I am a Jew in London, watching from afar what is happening to close friends and family in Israel. Where do I stand? I am outside, trying to follow what is happening over there. I am in a city and fearful of the chants on the streets here. I am caught up in these dark times, but uncertain of my place to comment on what is unfolding there and here. I keep returning to the story of Moshe’s death, the Torah portion that was read in Israel on that fateful Simchat Torah 7 October, and outside of Israel we read it on 8 October. We who stand outside always seem to be lagging behind. In the biblical narrative Moshe stands outside of the land and gives his final blessing to the people. Worried for their future, he prays for their protection and security.
What do I, a Jew in London, have to say to those who are over there? I stand humbled by their stories of grief and survival, co-operation. Listening to their pain. I can join them in their shock at what happened and dread for what might be. But their anger at Israeli Prime Minister Benjamin Netanyahu and the government comes from those who have to live with all the possibilities of what might come next. They know the cost of having Hamas as a threat on the doorstep.
In London I am not detached from what is unfolding. Antisemitic attacks are on the rise and we don’t feel safe to show our Jewishness publicly. I am wary. It is hard to stand in a mixed crowd, not knowing who to stand with. I read posts on social media, bitterly checking if the person has posted compassion, anything at all, about the hostages or Israeli loss of life. Perhaps others are looking to see if I acknowledge the tragic loss of Palestinian life? To paraphrase Rabbi Danya Ruttenberg, it’s as if human rights is a team sport with spectators and opposing chants. My side against yours. Where do you stand? With us or against us? Lazy slogans betray a simplistic refusal to learn the history of the region.
The line “know before who you stand” is traditionally a meditation for prayer. It’s a challenge to be intentional and humble. Know your place with respect to ‘The Other’. How close we are from a situation affects us. With grief, it’s vital to know one’s place: comfort those at the centre, be supported by those further away. With Israel and Gaza, those in the centre need to be heard, even though their voices are being choked by emotion. And there are others who are standing outside, but have deep personal connections to the region. They have loved ones whose lives are at risk. These voices also have something to say and are deeply affected by events.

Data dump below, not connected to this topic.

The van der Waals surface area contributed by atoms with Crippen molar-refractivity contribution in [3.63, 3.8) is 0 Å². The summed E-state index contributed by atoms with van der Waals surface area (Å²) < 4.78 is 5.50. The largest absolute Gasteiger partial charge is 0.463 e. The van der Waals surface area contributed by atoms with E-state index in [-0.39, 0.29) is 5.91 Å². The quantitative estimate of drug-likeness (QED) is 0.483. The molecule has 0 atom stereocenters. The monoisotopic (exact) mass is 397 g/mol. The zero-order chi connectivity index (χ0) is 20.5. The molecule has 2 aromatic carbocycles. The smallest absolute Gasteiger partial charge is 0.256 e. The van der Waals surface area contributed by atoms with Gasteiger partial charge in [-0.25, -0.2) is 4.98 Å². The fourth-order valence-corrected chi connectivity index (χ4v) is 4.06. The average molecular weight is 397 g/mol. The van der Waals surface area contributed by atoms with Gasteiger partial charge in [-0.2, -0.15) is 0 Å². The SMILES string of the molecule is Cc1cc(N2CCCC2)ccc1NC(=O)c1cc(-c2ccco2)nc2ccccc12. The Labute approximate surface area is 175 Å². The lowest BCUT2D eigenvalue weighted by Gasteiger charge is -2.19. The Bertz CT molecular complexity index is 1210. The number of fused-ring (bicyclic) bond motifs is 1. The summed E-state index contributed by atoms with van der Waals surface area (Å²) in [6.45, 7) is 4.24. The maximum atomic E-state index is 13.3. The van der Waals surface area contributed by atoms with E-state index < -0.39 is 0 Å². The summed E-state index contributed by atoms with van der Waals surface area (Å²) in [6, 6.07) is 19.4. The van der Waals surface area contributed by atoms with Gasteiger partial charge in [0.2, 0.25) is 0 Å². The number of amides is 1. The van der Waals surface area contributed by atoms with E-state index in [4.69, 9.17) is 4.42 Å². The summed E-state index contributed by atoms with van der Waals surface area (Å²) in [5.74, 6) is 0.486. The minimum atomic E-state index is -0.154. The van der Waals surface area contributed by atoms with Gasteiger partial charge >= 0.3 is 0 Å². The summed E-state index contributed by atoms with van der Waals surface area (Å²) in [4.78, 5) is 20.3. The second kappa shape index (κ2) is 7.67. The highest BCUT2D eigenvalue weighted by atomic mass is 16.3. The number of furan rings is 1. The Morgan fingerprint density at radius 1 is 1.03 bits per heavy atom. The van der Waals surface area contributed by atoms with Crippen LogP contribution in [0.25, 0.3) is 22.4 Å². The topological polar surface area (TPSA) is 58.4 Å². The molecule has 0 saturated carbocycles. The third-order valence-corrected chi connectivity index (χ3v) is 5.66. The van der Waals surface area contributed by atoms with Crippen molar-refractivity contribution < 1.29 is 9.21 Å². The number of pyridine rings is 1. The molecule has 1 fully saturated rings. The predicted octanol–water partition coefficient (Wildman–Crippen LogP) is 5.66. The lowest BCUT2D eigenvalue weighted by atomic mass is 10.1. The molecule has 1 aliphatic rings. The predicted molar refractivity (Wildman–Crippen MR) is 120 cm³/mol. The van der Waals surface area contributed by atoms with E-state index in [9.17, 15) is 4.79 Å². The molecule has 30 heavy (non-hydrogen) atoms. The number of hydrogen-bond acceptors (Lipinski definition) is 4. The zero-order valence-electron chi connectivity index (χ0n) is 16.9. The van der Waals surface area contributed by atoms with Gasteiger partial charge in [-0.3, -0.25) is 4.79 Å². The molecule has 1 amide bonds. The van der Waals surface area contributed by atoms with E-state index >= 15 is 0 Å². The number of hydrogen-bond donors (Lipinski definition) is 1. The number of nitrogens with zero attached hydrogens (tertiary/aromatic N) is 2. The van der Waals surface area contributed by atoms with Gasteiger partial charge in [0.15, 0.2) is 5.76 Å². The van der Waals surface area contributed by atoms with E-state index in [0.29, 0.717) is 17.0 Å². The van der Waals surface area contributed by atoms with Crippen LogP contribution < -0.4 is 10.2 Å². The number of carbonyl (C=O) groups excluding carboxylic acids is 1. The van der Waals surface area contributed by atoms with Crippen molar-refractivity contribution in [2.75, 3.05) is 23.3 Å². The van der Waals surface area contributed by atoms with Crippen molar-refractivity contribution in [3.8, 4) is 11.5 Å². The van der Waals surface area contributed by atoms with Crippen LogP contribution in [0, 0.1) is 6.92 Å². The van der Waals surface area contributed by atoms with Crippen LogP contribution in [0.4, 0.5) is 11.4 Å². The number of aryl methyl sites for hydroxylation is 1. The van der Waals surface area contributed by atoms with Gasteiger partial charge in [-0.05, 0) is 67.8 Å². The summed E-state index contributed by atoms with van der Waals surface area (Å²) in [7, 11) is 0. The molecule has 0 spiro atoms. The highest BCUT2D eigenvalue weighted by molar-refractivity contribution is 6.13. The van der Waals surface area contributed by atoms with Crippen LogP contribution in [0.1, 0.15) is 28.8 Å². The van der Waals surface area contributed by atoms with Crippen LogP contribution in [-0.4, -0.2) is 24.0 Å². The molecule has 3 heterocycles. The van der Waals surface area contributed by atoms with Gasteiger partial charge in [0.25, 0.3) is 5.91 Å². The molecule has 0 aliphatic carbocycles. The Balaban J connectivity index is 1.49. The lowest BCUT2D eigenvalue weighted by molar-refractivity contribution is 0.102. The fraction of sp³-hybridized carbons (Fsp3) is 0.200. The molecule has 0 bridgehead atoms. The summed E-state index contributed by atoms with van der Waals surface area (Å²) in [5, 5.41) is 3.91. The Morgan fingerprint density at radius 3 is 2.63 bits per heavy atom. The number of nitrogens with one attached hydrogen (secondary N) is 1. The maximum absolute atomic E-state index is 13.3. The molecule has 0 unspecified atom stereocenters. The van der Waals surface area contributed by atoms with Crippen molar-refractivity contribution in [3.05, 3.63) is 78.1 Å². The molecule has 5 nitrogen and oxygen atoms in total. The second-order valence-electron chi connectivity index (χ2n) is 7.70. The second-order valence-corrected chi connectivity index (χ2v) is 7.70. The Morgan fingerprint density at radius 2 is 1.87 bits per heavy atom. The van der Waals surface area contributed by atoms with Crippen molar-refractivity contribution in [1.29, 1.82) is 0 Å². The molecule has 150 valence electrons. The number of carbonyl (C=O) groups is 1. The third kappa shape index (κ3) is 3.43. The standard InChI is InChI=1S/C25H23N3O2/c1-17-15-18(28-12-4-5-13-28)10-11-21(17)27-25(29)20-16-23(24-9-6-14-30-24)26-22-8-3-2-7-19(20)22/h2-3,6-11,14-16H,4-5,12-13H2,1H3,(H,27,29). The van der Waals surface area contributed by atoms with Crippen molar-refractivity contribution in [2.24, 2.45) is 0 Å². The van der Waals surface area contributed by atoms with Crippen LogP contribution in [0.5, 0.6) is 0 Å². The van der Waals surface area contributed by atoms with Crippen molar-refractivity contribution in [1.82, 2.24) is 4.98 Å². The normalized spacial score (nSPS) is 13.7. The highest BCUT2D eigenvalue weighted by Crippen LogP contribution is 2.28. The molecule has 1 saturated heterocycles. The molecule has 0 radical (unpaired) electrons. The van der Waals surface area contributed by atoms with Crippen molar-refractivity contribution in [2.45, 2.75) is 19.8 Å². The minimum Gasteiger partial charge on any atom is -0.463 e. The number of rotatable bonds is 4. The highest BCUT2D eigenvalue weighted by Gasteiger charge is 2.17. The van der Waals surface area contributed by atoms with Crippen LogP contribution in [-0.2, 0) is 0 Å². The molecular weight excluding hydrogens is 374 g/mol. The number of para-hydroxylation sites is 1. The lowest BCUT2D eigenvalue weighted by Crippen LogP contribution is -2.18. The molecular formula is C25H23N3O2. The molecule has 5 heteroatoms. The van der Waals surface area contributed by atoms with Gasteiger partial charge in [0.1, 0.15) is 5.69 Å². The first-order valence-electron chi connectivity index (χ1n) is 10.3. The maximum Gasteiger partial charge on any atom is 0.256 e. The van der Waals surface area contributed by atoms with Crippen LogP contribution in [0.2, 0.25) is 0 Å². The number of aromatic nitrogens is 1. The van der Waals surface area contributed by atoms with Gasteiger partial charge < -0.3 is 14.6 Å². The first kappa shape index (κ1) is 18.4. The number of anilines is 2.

And then there are those who are completely on the outside. I gently ask them to understand where they stand and be humble in their strident calls for what should happen. They are risking nothing if a ceasefire happens before Hamas’s threat to Israeli life is removed. They are not going to be without if humanitarian aid doesn’t get through. Compassion for another’s pain is a starting point, but solidarity with one side is not a path to peace if it erases the other. If the ultimate end game is for peace, then compassion and care must be open to find ways to stand, and live, together.
So where am I standing, and who am I standing with? I am in a hazy place of not knowing where the centre actually is. Here, antisemitism fills me with dread and fear. There a war is raging and I am emotionally involved. I stand before my loved ones, sending messages… thinking of you… hope all will be home safe and soon… can’t imagine… tell me how you are… may there be calm… may there be peace… may nothing make you afraid… do what you can to be safe… sending love… love… and I stand before the outsiders, asking them to also witness this pain and to listen to those who have everything to lose.
By Jacqueline Nicholls
Jacqueline Nicholls is a fine artist, award-winning visual poet and Jewish educator. jacquelinenicholls.com